|One of the most remote parts of Bangladesh--the char islands of Noakhali.|
Right now they don't look so bad, but once rainy season comes, this will all be underwater....
Past posts include:
My skepticism that mobile money providers will be able to figure out how to reach remote areas, like those I visited in Mozambique
Profiles of satisfied mobile money "users" in Bangladesh who don't really feel a need to know how to do the transactions themselves
Flat out questioning whether mobile money created more problems than it solved, especially for low-literacy users!
A few weeks ago I went on a trip to Hatiya, Nohakhali that essentially convinced my that mobile money is, in fact, a transformative tool for financial empowerment in Bangladesh, despite the USSD menu in English and the many other common complaints.
For those of you who haven't had the pleasure of visiting the place yourself: this is historically one of the poorest and most remote parts of Bangladesh. The families here are forced to move periodically because of river erosion--most moved to this area just in the last 10-15 years. Often the land is controlled by local elites, who don't make it easy for the poor. Schools are few and far between, health services far away. Almost all families are subsistence farmers.
The only electricity for miles is generated by solar panels. Now there are some paved roads and bridges; before, you were reliant on ferries and dirt roads, when they weren't flooded. BRAC field staff here often resort to taking their shoes off, rolling up their pant legs, and walking through shallow water. Every Peace Corp volunteer's dream, right?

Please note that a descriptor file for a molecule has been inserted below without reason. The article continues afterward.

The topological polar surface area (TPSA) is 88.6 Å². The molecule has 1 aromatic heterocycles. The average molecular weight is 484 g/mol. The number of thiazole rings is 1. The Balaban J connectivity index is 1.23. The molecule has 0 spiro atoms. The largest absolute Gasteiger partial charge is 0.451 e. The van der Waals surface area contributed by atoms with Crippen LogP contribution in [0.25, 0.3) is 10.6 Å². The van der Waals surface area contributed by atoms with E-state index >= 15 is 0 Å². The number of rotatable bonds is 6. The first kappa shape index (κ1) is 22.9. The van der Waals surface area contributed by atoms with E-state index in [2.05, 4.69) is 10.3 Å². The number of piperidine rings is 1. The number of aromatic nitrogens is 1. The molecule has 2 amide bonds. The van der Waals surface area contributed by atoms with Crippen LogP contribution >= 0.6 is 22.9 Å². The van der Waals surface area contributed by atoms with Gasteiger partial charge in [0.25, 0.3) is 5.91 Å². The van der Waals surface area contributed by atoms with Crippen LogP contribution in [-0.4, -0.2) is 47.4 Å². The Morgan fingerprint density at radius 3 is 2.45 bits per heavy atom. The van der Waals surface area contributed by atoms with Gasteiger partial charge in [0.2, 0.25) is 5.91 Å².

Not where I'd expect to find the most tech savvy people.
At yet, for the first time, I met rural women that felt confident using mobile money by themselves. And not only were they confident, but they were excited!! Watch this short video where you can see for yourself.
One of them mentioned that prior to having her own bkash wallet, she had to go to the bazaar (which was a decent walk away) to buy airtime. There she could buy a card with tk10 value for tk12 (i.e. a $0.12 value for $0.15). Now, from her home, she could buy airtime whenever she wanted it "for free."
Better than that, she's now doing all airtime top-ups for all of her neighbors, saving them the trouble of going down to the bazaar and paying the extra fee. I asked her if she'd considered becoming an agent for the cell phone companies, but she laughed at that.
Perhaps more exciting was hearing women talk about how mobile money has transformed their access to cash flows. Last week I wrote about a woman who took a loan for consumption while her husband migrated to another area for work. He's able to send her money regularly by mobile money for her to pay the monthly installment.
Before she had her own mobile money wallet on her phone, her husband sent money to her through the agent in town. That worked okay, but sometimes he wasn't there, didn't have enough cash, wanted some extra money for his troubles, or....you get the idea. She's clearly very happy to be getting the money on her own phone--both for practical benefits as well as peace of mind (which I think we often undervalue).
My colleagues plan to write some pieces on the financial capability efforts that supported these women to get their mobile money wallets and learn to use bkash so confidently, and I don't want to steal their thunder.
But frankly, the biggest light bulb for me was, "Wow! This is what's POSSIBLE!" These women need mobile money, they want it, and they can make it work for them.
Now that we know it's possible, we have a lot more work to do!
At least I can stop pontificating about this now and move onto new topics.